Inside a damp, dimly lit room with plaster peeling from the walls, sits Pawan ‘Jallad’ (the latter means hangman in Urdu). The one-room flat is located in Lohia Nagar, a predominantly Dalit settlement on the outskirts of Meerut, Uttar Pradesh. Pawan has spent a week hooked to television sets, switching channels in a frenetic search for news on the hanging of Yakub Memon. The restlessness in his eyes and the twitch of his wrinkled skin reveal his state of mind.
“I really want to hang Yakub Memon,” he says. “No one has contacted me yet — I am waiting for a fax from Nagpur Central Jail summoning me. I hope it’s me this time and not anyone else.”
Tehelka tracked Pawan down on 27 July 2015, when the Supreme Court was hearing a petition seeking a stay on the death sentence awarded to Memon. Impatient and obsessive, the hangman hopes media persons can give him an answer to the question: “Will he be hanged?”
The gentleman so anxious to flaunt his identity as a hangman is, at 54 years, yet to make his debut in executing a convict on death row. The occupation comes to him as a legacy which he is proud of carrying forward — his father Mammu and his grandfather Kallu Ram were engaged in the same profession. Pawan receives a monthly salary of Rs 3,000 from the Government of India, on which he and his wife are bringing up seven daughters and two sons.
The first time Pawan found himself featured in the news was on 12 September 2014, when he was assigned to tie a noose around the neck of Surendar Koli of Noida in Uttar Pradesh who was convicted for serial murders.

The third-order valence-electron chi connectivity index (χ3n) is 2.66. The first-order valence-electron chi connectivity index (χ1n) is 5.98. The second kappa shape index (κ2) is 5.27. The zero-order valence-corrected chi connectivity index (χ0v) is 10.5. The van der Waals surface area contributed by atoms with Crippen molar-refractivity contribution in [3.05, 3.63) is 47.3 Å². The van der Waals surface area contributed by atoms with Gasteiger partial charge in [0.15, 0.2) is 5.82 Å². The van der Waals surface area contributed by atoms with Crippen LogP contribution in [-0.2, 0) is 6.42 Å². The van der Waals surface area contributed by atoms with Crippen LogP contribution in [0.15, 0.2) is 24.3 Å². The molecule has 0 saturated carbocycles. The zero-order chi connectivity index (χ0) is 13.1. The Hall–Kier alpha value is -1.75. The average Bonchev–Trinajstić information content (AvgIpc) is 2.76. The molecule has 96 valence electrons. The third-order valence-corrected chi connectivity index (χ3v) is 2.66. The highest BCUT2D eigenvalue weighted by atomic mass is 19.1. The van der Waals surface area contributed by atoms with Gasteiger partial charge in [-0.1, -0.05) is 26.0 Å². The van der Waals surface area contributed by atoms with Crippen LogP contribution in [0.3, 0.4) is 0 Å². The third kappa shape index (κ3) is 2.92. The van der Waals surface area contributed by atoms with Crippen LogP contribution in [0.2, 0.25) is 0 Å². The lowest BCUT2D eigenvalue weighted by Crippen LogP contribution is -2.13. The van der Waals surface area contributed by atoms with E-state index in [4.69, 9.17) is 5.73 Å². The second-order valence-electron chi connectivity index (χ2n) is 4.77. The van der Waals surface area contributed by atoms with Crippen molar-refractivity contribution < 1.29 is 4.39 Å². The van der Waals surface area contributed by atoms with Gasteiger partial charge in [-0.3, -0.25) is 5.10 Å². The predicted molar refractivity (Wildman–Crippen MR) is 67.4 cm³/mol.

However, luck — if it can be so called — was not on his side. At the eleventh hour, Kohli’s life death sentence was commuted to life imprisonment. This was nevertheless the time Pawan ‘Jallad’ got his 15 minutes of fame, as national and international media chased him for insights into a hangman’s life, a profession that is slowly becoming redundant due to the reduced numbers of death sentence being pronounced in India. According to Pawan, he is one of just a couple of executioners left in the country.
“I was all set to do my job,” he recalls. “Preparations were over, the rope was ready, I had carried out a trial. The only thing left to be done was to tie a rope around Kohli’s neck and pull the lever but he was fortunate and I was not. Orders came at the last moment that he should not be hanged. I had to return home disappointed.”
Pawan is no stranger to the raging debate around death sentences. After all, the outcome will affect his chosen profession. Unlike liberal Indians who believe this form of punishment denies a criminal a chance to reform, Pawan believes that it is because of this trend that there is an increase in the crime rate in India. “I believe that unless people are punished harshly and criminals are hanged until they die, serious crimes cannot be stopped in India,” he says.